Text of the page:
Is this a mid-engined Maserati 6CM
Above: (left, top and bottom) Is this a mid-engined Maserati 6CM, and where is it now?
(right, top and bottom) Paperwork from Yugoslavia the same car?
And now… a question from Michael Kliebenstein regarding a Maserati 6CM chassis. Can anybody help?
Above are three photos of a curious Maserati 6CM. The name Jankewitz is mentioned.
The question is:
It is said that the photos were taken in Rijeka (due to geopolitical changes, at the time in Italy, then Yugoslavia and today Croatia). Apparently, it is a Maserati 6CM chassis that once took part in the Adriatic Grand Prix, held on the Preluk street circuit, and stayed in Yugoslavia afterwards.
Obviously, someone attempted to build the 6CM parts into a more modern vehicle for the road – a mid-engined barchetta?
Does anyone know more about it?
And where is this car today? The remains are rumoured to be still somewhere in Croatia.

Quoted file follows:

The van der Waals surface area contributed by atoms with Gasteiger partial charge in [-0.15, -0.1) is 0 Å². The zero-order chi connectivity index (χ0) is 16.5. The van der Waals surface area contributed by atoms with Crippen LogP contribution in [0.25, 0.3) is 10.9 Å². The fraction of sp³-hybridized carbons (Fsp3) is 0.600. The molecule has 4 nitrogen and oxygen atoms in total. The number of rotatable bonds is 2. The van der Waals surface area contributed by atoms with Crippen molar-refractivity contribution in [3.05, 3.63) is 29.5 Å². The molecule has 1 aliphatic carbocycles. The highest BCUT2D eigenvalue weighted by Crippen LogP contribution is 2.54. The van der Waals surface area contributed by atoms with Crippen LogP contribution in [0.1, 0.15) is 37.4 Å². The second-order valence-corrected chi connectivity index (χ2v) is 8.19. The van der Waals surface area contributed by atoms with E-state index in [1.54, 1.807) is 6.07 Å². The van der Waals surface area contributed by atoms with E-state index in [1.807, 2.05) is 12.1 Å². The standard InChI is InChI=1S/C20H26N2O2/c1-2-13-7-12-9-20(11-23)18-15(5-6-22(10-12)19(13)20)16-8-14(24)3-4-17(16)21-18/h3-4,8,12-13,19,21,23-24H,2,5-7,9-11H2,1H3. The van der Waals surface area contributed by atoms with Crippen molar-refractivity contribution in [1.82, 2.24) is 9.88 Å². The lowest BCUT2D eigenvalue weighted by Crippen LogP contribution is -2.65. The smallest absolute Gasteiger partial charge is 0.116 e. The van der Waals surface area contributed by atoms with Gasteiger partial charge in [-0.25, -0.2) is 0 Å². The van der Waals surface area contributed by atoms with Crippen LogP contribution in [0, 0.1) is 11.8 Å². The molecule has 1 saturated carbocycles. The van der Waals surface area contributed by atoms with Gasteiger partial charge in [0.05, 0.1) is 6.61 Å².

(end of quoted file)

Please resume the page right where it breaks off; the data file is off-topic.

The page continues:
Porter Press Newsletter readers have kindly provided the following information about the car
A number of people, including Graham Earl, John de Boer and Peter Marshall, have pointed out that the car is in fact a special, built using an Alfa Romeo 6C 2300 engine in a ladder-frame chassis. The car still exists today, and was built in the 1930s by brothers Gino and Oscar Jankovitz, who clothed their creation in a sleek, flowing aerodynamic spider body. The brothers christened their car the Alfa Romeo Aerodinamica Spider. The one-off car features a central driving position, with space for a passenger on each side, in similar style to the McLaren F1, which appeared 60 years later!
Over the intervening years, the car has received various modifications, and has passed through a number of owners. It is thought to have travelled to the US in the late 1940s before returning to Europe, appearing in England during the late ’60s or early ’70s, and now residing in Germany with the current owner. The Aerodinamica Spider has appeared at various Concours and historic-motoring events in recent years, so hopefully there may be an opportunity to view this interesting car first-hand and learn more about it in the near future.
Michael has asked us to pass on his thanks to all who have helped.
Above: Two views of the Aerodinamica Spider in recent years, taken at Goodwood Festival of Speed in 2011 and Goodwood Revival 2012. (Wikimedia Commons/David Merrett)